As of 10:15 p.m. on Tuesday night, the former Giffords aide led her former political nemesis by more than 13,500 votes (with 304 of 352 precincts fully reporting), with Barber getting 52.3 percent to Kelly’s 45.1 percent. Kelly had conceded the race.
The mood at the Democrats’ gathering at the Marriott University Park was festive as the first large batch of results came in, showing Barber with a comfortable lead.
When asked why Barber was winning, Jeff Rogers, the Pima County Democratic Party chairman, pointed to Jesse Kelly.
“I’d like to think it was our massive get-out-the-vote effort, but I looked at the numbers in this district, and demographically, it’s the 11th-oldest in the nation, and I think it just sunk in that this guy Jesse Kelly meant what he was saying about Social Security and Medicare,” Rogers said.
Barber entered the room a little before 10 p.m., flanked by Giffords and her husband, retired astronaut Mark Kelly.
“We are incredibly excited that Ron will head to Washington next week to represent you,” Kelly said.
Barber told the crowd that he had just received a concession phone call from Kelly, and that “a year ago, I never dreamt I would be standing here.”
He gave special thanks to Giffords.
“Gabby is a friend, and she is an inspiration to all of us,” Barber said as the crowd erupted in chants of, “Gabby! Gabby!”
“This was never Gabby’s seat, and it is not my seat,” Barber said. “This is your seat. This seat belongs to the people of Southern Arizona. Thank you for entrusting me with it. I will work every bit as hard as Mo Udall, Jim Kolbe and Gabby Giffords to earn that trust.”
Former state lawmaker Pete Hershberger was one of a number of well-known Republicans who endorsed Barber over Kelly.
“The citizens of District 8 recognized that Ron was a practical guy who would work across party lines to get stuff done, and Kelly was an ideological bomb-thrower,” he said.
Another Republican who supported Barber, Tucson City Councilman Steve Kozachik, was blunt about the quality—or lack thereof—of the GOP candidate.
“I think people saw Ron as a more-serious candidate,” Kozachik said. “And Jesse was not fully baked.”
At Kelly’s election-night party at the Viscount Suite Hotel, Kelly headed into the main room around 9:30 p.m. He stood in front of supporters and conceded the race to Barber in a brief speech, thanking Jesus and his campaign volunteers for their hard work. He said that he would decide “tomorrow” whether to run for Congress yet again.
Congressional District 1 candidate Jonathan Paton—who was upset by Kelly in the Congressional District 8 primary two years ago—had showed up to offer Kelly his support.
“It’s disappointing. … Of course, I want Jesse to win. That’s why I’m here tonight,” Paton said.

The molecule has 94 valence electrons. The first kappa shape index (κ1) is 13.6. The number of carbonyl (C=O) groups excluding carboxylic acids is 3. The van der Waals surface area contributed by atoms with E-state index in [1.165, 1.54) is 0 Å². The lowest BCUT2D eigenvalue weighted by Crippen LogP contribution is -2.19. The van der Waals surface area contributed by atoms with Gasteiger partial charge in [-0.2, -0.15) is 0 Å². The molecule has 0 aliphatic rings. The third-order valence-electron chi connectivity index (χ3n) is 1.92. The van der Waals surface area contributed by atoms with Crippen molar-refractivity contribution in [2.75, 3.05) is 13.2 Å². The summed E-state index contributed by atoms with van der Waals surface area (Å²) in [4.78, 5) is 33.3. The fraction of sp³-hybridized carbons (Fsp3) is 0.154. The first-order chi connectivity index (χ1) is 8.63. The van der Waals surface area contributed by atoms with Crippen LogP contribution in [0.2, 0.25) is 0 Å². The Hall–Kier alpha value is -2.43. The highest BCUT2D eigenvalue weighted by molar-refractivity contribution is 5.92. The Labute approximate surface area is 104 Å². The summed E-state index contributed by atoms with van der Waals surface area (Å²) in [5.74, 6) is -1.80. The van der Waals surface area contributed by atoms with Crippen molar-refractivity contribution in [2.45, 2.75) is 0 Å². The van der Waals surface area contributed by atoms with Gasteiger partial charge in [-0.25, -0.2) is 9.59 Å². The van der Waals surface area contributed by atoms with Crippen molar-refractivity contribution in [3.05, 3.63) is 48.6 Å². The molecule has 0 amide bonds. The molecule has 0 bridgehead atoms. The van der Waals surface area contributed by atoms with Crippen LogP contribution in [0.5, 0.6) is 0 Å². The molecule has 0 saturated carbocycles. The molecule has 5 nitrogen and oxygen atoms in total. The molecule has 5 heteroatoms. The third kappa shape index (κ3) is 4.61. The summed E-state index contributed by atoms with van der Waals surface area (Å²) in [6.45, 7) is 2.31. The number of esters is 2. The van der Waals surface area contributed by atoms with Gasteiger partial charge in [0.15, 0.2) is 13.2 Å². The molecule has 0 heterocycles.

The election was made necessary by Giffords’ resignation in January 2012 so she could concentrate on her recovery from a gunshot wound to the head in a January 2011 shooting rampage that left six dead and 13 wounded.
Barber was among those wounded, although he downplayed that detail through most of the race. Instead, he concentrated his campaign on his experience, both in state government and in Giffords’ office.
Barber’s campaign, aided by national Democratic campaign committees, successfully portrayed Kelly as too extreme for the district—a tactic that was also employed by the Giffords campaign in 2010. Kelly lost that race by about 4,100 votes.
Giffords encouraged Barber to run, but she kept a low profile throughout most of the campaign. However, she arrived in Tucson on Saturday, June 9, for a get-out-the-vote concert and rally at the Rialto Theatre. She also visited with volunteers in the days leading up to the election, and voted on Tuesday morning.
While the dust has yet to settle in the CD 8 race, both candidates had already also been running in a new congressional district for the normal 2012 election cycle. While Republicans hold a voter-registration advantage of about 6 percentage points in the current Congressional District 8, both parties have about 34 percent of the voters in the new Congressional District 2, with independents making up most of the remainder of the voters.
Both Barber and Kelly have drawn primary challengers in the Congressional District 2 race.
Barber is set to face state lawmaker Matt Heinz in the Aug. 28 primary election. Heinz, who has been supporting Barber in the special election, said on Tuesday afternoon that he was waiting to see the results of the election before making any comments on the race for CD 2.
Kelly, should he stay in the CD 2 race, is set to face Martha McSally, a former Air Force fighter pilot who made her political debut in the CD 8 special election primary. She came in second to Kelly in that four-person race, winning 25 percent of the vote to Kelly’s 35 percent.
McSally had said that she would drop out of the race if Kelly won, but she intended to stay in if he did not prevail against Barber.
“We’ll be launching our campaign on Saturday,” said Sam Stone, a spokesman for McSally. “We’re looking forward to getting back out on the campaign trail, and after watching this race, we’re confident that Martha is going to have a great opportunity to become our representative in November.”
If a CD 2 primary between Kelly and McSally becomes a reality, it could be interesting, to say the least. Some people at Kelly’s election-night gathering were speculating that McSally had a hand in Kelly’s defeat by sabotaging his efforts in some Pinal and Cochise county precincts. One Kelly volunteer who asked not to be named groused: “The party is split apart right now.”
Political newcomer Mark Koskiniemi has also filed to run on the GOP ticket in CD 2.
This story was written and reported by Jimmy Boegle, Mari Herreras and Jim Nintzel.
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